12 Hacks for Picking Web Apps

The world of web services has mushroomed in the past few years. This is great for buyers, except the vendor selection process has become more time-consuming.

You can easily build a comparison chart in a spreadsheet with feature comparisons, integrations, support and prices, but you’d miss the qualitative part of the story.

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Poisoning Your Well: Two precautions against malicious SEO by your competitors

UPDATED October 17, 2012. Read below. 

Search engine optimization has a dark side, which takes two forms:

1) Companies who perform “black hat” SEO for their own benefit. Most commonly, this means creating lots of links pointing to their website to fool Google into believing that the destination site is important and should thus rank higher. (It works, but carries business risk.)

2) Companies who perform “black hat” SEO to push your site down in the rankings. In this case, a rival would create links to your site, but so egregiously fake that Google would notice and penalize the destination site. This is known as Negative SEO or Google Bowling.

Negative SEO is quite uncommon, but its lurid and malicious nature make it an interesting topic.

Two Simple Precautions

A few days ago, SEOMoz posted a “whiteboard video” about Negative SEO. I think very highly of the SEOMoz blog and service, but some topics don’t benefit from the whiteboard treatment. This one in particular could use some editing, or stay in a text format… which is one reason why they thoughtfully provide a transcription.

Thus, my distillation of their 18-minute, 3,291-word opus:

  • Don’t let your website get compromised. Have strong passwords and mature security policies.
  • Task someone to monitor newly created links coming into your site. There are free and paid tools to accomplish this. If you see comment spam linking into your site, you can go to Google and avoid a possible negative penalty.

The good news is that these precautions shouldn’t represent any incremental effort. You should be doing the first for business continuity reasons, and the second as part of your online marketing effort.

UPDATE (October 17, 2012): Google solves the problem

Google released a tool yesterday called Disavow Links, which is part of their Webmaster Tools suite and should be operated carefully.

Their announcement is here. It is all very carefully worded and makes no hard promises, which should be expected regarding SEO.

In sum, you can now tell Google directly what links coming into your site are unwanted. After doing so, they won’t count the (presumably) negative effect those links have on your site’s ranking.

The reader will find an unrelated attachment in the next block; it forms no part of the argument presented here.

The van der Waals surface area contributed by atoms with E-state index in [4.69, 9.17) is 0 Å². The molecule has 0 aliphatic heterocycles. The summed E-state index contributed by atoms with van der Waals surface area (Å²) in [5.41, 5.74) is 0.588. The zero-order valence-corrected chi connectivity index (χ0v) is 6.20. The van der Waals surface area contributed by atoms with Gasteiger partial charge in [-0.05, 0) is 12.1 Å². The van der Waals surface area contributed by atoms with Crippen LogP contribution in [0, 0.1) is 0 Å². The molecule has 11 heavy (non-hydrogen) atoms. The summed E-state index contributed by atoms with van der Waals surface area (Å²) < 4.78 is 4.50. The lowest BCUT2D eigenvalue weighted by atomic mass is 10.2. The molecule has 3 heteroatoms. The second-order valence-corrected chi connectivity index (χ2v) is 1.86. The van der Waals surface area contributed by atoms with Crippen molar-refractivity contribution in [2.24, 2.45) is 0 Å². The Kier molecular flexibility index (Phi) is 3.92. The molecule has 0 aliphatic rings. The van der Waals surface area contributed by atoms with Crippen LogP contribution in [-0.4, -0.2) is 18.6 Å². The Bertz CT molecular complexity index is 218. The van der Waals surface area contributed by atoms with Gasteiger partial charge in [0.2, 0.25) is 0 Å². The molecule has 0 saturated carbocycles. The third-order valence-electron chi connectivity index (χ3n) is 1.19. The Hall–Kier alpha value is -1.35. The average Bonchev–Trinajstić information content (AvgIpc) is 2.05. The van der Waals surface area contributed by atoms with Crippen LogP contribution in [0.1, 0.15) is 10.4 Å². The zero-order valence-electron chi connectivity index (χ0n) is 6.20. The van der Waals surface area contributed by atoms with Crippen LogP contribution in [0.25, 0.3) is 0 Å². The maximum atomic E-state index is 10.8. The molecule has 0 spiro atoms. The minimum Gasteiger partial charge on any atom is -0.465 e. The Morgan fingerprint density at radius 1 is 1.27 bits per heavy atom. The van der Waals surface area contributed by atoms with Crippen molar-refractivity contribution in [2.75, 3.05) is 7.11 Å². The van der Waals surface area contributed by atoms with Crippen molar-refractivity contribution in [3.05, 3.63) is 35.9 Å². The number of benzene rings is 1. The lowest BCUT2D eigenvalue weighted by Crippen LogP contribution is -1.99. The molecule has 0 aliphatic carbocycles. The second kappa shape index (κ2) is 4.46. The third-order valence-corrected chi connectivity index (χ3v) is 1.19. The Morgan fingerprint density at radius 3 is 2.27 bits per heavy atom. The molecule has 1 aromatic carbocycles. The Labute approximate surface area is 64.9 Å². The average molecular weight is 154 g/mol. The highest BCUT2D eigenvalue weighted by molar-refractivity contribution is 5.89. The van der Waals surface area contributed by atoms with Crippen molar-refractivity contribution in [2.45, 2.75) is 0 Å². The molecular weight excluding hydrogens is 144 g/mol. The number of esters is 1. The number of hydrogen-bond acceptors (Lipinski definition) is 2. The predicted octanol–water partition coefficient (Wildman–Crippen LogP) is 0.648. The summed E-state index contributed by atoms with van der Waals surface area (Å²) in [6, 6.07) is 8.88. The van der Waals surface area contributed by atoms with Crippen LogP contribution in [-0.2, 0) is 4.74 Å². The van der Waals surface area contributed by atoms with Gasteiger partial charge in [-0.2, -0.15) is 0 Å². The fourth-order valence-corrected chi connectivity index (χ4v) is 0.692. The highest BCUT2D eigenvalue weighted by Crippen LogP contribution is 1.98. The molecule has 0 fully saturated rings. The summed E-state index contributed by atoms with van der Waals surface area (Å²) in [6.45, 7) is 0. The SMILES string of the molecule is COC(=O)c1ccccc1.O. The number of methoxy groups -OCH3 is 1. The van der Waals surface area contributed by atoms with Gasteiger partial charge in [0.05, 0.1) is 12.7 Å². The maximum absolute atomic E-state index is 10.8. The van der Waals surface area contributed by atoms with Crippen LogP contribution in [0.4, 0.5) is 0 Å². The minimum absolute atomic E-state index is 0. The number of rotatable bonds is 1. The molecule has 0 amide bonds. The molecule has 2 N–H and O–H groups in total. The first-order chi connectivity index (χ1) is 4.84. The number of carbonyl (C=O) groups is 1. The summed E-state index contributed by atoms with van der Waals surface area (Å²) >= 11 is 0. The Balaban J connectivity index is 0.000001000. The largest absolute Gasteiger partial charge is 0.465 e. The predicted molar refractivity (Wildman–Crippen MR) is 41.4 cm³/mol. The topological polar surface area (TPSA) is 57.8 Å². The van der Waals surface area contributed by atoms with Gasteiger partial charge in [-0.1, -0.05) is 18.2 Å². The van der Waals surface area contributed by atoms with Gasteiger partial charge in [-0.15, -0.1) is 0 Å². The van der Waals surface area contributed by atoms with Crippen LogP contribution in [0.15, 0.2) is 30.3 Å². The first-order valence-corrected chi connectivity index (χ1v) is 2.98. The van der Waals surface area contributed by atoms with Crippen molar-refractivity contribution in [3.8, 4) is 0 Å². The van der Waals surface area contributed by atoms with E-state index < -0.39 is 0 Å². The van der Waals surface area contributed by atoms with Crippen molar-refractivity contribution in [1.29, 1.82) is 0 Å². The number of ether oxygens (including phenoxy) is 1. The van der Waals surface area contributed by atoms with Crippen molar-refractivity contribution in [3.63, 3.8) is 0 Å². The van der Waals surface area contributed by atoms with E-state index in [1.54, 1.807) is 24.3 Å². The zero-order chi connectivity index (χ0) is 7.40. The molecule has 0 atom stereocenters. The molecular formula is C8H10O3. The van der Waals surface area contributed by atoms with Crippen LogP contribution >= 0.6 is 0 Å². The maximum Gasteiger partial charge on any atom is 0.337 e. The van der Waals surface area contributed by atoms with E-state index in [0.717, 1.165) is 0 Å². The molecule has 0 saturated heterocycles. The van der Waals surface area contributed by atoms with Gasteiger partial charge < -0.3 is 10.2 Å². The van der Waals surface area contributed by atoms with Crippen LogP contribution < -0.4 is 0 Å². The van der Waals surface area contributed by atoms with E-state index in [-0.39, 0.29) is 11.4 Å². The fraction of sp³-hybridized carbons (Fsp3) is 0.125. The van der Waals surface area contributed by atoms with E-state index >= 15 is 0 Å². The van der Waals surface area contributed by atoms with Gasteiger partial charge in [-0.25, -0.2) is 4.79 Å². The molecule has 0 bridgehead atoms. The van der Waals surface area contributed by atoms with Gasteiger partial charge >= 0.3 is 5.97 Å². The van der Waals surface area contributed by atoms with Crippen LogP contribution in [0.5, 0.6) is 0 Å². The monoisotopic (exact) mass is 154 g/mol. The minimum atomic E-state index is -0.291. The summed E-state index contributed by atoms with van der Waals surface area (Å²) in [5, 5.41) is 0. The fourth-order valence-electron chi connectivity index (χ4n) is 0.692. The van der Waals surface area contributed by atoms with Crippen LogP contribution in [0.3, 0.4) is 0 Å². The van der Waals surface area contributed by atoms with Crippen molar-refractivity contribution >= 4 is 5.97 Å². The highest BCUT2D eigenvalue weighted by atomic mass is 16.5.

As the announcement says, “[the] vast majority of sites do not need to use this tool in any way.” All the same, site owners should be pleased to gain a further measure of control over search engine rankings.

 

Six Questions to Ask Your Web Developer About Technology

My morning’s reading started with a brief discussion on Reddit about the relative capabilities of two website content management systems, WordPress and Drupal.

There is no definite conclusion to that battle, but the prevailing sentiment is that WordPress is easier to learn and cheaper to build, and Drupal is more powerful. Excuse this oversimplification, since my topic today is a bit higher-level.

If you’re a business owner intending to build a new website, what should you first ask potential web developers about the choice of system that would power your website?

I’m only listing questions about the choice of technology package — not about the web developers’ business track record, design chops, cost, and familiarity with comparable clients.

The obvious first question, of course, is “Can the CMS do what we need it to do, now?”

Asking these additional questions about the technology will give you a better picture of the total lifecycle cost of your website, and the tradeoffs associated with each.

Six Questions

1. How extensibile is it? After you launch the new website with a given feature set, how easy will it be to add features later on? Examples would be discussion groups, a non-English language, user commenting, a blog, more social media integration, and photo slideshows. Most popular CMS’s have plugin code modules for these features which make future upgrades easy. But ask your developer to investigate how their choice of system will support of your future needs. This discussion would be most productive if you have a rough 24-month roadmap for your site.

2. How well does it support mobile users? Your website needs to look good on iPhones and iPads and Android devices. Does the CMS have a good reputation for supporting this kind of alternative display?

3. How much trouble will it be to migrate my data out of the system? Website CMS’s have a lifespan. What was cutting edge five years ago (e.g. Movable Type, PHPNuke, ColdFusion) is now functionally obsolete. At some point you will need to rebuild your site using a new system, and the portability of the data on your web pages has a nontrivial impact on the upgrade cost. The good news is that most of today’s popular CMS’s store website content in a database, which fundamentally supports data portability. “Flat” websites built by the likes of Dreamweaver are not as futureproof.

4. Will my marketing manager find it easy to make changes to the website? A well-designed editorial interface reduces the risk of mistakes, and reduces the incidence of support calls to your developer. Make a list of the content that you might need to modify on the website before asking this question. Note that if you intend to outsource all your website changes to the developer (or his delegate) then the editorial UI shouldn’t impact your decision much.